What would I do if I was in Eva’s place? That’s another question that stressed me. Is this all just bad luck? And then I wondered, could we all be in that place? Or if she had done something different, things would have gone another way? The movie makes you believe Kevin could be the same kid playing in “The Omen,” but are there really diabolical children out there?
In my private practice, I have had some clients who needed to set some limits with their children. What if Eva had come to my office? What if she wanted to set some limits with Kevin? Could we make it happen? Would therapy work for them? I’ll probably never know, Eva didn’t seek therapy, after all. This was something that really startled me. How could she not go to therapy? Is it just me that thought that therapy would have been an obvious choice?
Kevin feels that his mother never liked him, and he still believes this, even when he’s 16 years old. Eva feels that Kevin never liked her. How is it for a mother to feel that her own kid hates her? How is it for a kid to live with a mother who’s experiencing as cold and unloving? How could Eva and Kevin ever reconcile? Could they, really?
Eva visits her son in prison, even though I thought she must have hated him by now. I mean the boy killed his father and sister and also a dozen kids at school. But Eva still visits him. Is there really a choice when you’re a mother? Can you un-love your child? That’s how I felt, like she’s been condemned to visit her son, to love him, even though he killed the rest of their family. But then I remembered I wasn’t even sure that she loved him in the first place. And that hit me like a great paradoxical stereotype of mine. That every mother loves her child. That there’s no choice in motherly love. Well, isn’t that a bit off from the truth we experience every day?
Eva asks Kevin the big “why” at the end of the movie. The answer is not gonna give you closure, but somehow, it gave them.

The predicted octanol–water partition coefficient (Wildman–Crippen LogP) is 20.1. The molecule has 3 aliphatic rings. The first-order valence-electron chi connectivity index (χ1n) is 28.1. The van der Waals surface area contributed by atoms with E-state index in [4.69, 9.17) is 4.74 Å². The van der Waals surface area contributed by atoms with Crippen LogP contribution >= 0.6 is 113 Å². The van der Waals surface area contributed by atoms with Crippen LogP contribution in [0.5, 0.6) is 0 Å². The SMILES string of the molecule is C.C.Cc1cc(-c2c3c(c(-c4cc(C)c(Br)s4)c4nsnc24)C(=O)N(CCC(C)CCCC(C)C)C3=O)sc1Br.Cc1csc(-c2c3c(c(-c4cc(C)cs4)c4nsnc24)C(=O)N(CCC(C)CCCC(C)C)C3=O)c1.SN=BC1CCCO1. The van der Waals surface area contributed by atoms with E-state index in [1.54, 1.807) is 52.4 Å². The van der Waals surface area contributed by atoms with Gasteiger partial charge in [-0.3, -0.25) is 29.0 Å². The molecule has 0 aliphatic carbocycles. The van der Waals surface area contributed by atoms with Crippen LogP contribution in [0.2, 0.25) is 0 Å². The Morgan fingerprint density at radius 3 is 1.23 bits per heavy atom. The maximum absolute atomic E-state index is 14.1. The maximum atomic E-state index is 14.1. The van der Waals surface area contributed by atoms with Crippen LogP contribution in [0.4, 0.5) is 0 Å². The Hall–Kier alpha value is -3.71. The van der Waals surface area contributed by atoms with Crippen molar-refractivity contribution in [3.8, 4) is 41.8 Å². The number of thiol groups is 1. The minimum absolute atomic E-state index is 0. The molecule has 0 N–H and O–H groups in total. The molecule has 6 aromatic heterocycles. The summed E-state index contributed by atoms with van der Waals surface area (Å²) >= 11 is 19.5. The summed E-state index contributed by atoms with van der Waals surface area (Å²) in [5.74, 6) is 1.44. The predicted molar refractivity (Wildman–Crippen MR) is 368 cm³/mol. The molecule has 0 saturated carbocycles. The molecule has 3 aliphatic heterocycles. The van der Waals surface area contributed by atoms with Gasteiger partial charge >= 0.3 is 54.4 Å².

We all need reasons. We ask why something happened, because we want a reason to be there. We can’t stand that sometimes there’s not a good enough reason, things are just like this. Nietzsche (1895) said “He who has a why to live, can bear any how.” Maybe if Eva had been told that her son had something wrong with him, she could have more easily borne all this catastrophe. But no, Eva had to find a way to love, to connect with her kid, even though there wasn’t something officially wrong with him. Or with her. There had not been a diagnosis or a sufficient reason for anything, but still, they hug at the end. And it is moments like this which remind us how much support we need, and often, how much of a closure, rather than diagnostic labels.
Kahn, J. (2012). Can You Call a 9-year-old a Psychopath?. The New York Times. Retrieved from https://www.nytimes.com/2012/05/13/magazine/can-you-call-a-9-year-old-a-p…
Nietzsche, F. (1895). Twilight of the idols. (W. Kaufmann, Trans.). Retrieved from https://www.handprint.com/SC/NIE/GotDamer.html
Sartre, J. P. (1957). Existentialism and human emotions. New Jersey: Citadel Press.
— Dimitra Athanasakou
Today’s guest contributor, Dimitra Athanasakou, is a licensed psychologist and existential psychotherapist practicing in Athens, Greece.